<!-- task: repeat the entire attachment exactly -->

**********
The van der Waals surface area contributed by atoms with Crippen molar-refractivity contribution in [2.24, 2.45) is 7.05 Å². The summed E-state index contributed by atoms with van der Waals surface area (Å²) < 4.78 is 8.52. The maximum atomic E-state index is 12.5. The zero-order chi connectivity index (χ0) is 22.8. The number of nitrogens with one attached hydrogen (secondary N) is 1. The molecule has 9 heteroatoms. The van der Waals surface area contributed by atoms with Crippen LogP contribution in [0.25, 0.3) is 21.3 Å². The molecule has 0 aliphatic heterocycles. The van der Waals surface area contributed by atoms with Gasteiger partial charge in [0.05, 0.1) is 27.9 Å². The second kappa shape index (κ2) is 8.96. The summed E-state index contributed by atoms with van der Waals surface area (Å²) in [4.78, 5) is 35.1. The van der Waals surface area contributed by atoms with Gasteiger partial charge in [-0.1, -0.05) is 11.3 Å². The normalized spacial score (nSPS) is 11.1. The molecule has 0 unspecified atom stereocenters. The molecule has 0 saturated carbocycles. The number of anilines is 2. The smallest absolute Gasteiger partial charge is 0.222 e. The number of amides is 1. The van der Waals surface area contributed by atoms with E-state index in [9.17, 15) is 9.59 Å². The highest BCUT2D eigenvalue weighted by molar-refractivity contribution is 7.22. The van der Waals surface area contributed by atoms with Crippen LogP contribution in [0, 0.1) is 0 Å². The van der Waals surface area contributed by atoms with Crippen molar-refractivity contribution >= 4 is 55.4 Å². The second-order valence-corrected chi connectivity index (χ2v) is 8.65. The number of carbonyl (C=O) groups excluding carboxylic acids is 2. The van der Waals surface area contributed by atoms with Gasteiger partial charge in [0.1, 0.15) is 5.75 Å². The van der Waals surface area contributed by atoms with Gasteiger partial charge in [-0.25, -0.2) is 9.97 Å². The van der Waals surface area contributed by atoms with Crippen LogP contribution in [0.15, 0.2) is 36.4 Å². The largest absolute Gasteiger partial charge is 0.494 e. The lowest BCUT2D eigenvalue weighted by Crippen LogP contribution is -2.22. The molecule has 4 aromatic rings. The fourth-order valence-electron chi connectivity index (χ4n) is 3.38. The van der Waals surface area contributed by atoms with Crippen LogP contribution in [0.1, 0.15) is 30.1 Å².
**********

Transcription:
The van der Waals surface area contributed by atoms with Crippen molar-refractivity contribution in [2.24, 2.45) is 7.05 Å². The summed E-state index contributed by atoms with van der Waals surface area (Å²) < 4.78 is 8.52. The maximum atomic E-state index is 12.5. The zero-order chi connectivity index (χ0) is 22.8. The number of nitrogens with one attached hydrogen (secondary N) is 1. The molecule has 9 heteroatoms. The van der Waals surface area contributed by atoms with Crippen LogP contribution in [0.25, 0.3) is 21.3 Å². The molecule has 0 aliphatic heterocycles. The van der Waals surface area contributed by atoms with Gasteiger partial charge in [0.05, 0.1) is 27.9 Å². The second kappa shape index (κ2) is 8.96. The summed E-state index contributed by atoms with van der Waals surface area (Å²) in [4.78, 5) is 35.1. The van der Waals surface area contributed by atoms with Gasteiger partial charge in [-0.1, -0.05) is 11.3 Å². The normalized spacial score (nSPS) is 11.1. The molecule has 0 unspecified atom stereocenters. The molecule has 0 saturated carbocycles. The number of anilines is 2. The smallest absolute Gasteiger partial charge is 0.222 e. The number of amides is 1. The van der Waals surface area contributed by atoms with E-state index in [9.17, 15) is 9.59 Å². The highest BCUT2D eigenvalue weighted by molar-refractivity contribution is 7.22. The van der Waals surface area contributed by atoms with Crippen LogP contribution in [0, 0.1) is 0 Å². The van der Waals surface area contributed by atoms with Crippen molar-refractivity contribution >= 4 is 55.4 Å². The second-order valence-corrected chi connectivity index (χ2v) is 8.65. The number of carbonyl (C=O) groups excluding carboxylic acids is 2. The van der Waals surface area contributed by atoms with Gasteiger partial charge in [0.1, 0.15) is 5.75 Å². The van der Waals surface area contributed by atoms with Gasteiger partial charge in [-0.25, -0.2) is 9.97 Å². The van der Waals surface area contributed by atoms with Crippen LogP contribution in [0.15, 0.2) is 36.4 Å². The largest absolute Gasteiger partial charge is 0.494 e. The lowest BCUT2D eigenvalue weighted by Crippen LogP contribution is -2.22. The molecule has 4 aromatic rings. The fourth-order valence-electron chi connectivity index (χ4n) is 3.38. The van der Waals surface area contributed by atoms with Crippen LogP contribution in [0.1, 0.15) is 30.1 Å².